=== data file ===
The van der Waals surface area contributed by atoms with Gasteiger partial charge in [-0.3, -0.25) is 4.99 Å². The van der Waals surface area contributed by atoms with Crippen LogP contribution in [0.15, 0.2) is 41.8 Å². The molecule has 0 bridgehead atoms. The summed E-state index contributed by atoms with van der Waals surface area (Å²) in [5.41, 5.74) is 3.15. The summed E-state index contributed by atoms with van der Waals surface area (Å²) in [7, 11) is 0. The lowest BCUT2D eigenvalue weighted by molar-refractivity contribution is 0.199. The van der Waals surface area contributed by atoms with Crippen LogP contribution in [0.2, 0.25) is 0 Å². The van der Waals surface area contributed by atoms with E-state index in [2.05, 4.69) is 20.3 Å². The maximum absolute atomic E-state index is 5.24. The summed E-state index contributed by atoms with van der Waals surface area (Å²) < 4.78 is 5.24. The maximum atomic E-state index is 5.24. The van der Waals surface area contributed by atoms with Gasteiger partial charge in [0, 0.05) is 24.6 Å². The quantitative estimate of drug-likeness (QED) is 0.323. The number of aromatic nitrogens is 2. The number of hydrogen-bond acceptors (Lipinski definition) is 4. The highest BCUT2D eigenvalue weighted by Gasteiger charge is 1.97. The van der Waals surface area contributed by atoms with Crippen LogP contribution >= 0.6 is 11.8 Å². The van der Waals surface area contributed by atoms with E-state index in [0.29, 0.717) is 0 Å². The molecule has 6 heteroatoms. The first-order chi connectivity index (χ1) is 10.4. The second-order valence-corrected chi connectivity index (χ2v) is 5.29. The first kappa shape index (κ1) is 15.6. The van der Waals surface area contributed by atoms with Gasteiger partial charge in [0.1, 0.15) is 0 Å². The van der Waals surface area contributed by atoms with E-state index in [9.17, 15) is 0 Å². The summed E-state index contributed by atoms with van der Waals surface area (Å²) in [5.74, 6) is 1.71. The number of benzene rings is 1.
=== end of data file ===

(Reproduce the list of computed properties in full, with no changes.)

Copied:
The van der Waals surface area contributed by atoms with Gasteiger partial charge in [-0.3, -0.25) is 4.99 Å². The van der Waals surface area contributed by atoms with Crippen LogP contribution in [0.15, 0.2) is 41.8 Å². The molecule has 0 bridgehead atoms. The summed E-state index contributed by atoms with van der Waals surface area (Å²) in [5.41, 5.74) is 3.15. The summed E-state index contributed by atoms with van der Waals surface area (Å²) in [7, 11) is 0. The lowest BCUT2D eigenvalue weighted by molar-refractivity contribution is 0.199. The van der Waals surface area contributed by atoms with Crippen LogP contribution in [0.2, 0.25) is 0 Å². The van der Waals surface area contributed by atoms with E-state index in [2.05, 4.69) is 20.3 Å². The maximum absolute atomic E-state index is 5.24. The summed E-state index contributed by atoms with van der Waals surface area (Å²) < 4.78 is 5.24. The maximum atomic E-state index is 5.24. The van der Waals surface area contributed by atoms with Gasteiger partial charge in [0, 0.05) is 24.6 Å². The quantitative estimate of drug-likeness (QED) is 0.323. The number of aromatic nitrogens is 2. The number of hydrogen-bond acceptors (Lipinski definition) is 4. The highest BCUT2D eigenvalue weighted by Gasteiger charge is 1.97. The van der Waals surface area contributed by atoms with Crippen LogP contribution >= 0.6 is 11.8 Å². The van der Waals surface area contributed by atoms with E-state index in [0.29, 0.717) is 0 Å². The molecule has 6 heteroatoms. The first-order chi connectivity index (χ1) is 10.4. The second-order valence-corrected chi connectivity index (χ2v) is 5.29. The first kappa shape index (κ1) is 15.6. The van der Waals surface area contributed by atoms with Gasteiger partial charge in [0.1, 0.15) is 0 Å². The van der Waals surface area contributed by atoms with E-state index in [9.17, 15) is 0 Å². The summed E-state index contributed by atoms with van der Waals surface area (Å²) in [5.74, 6) is 1.71. The number of benzene rings is 1.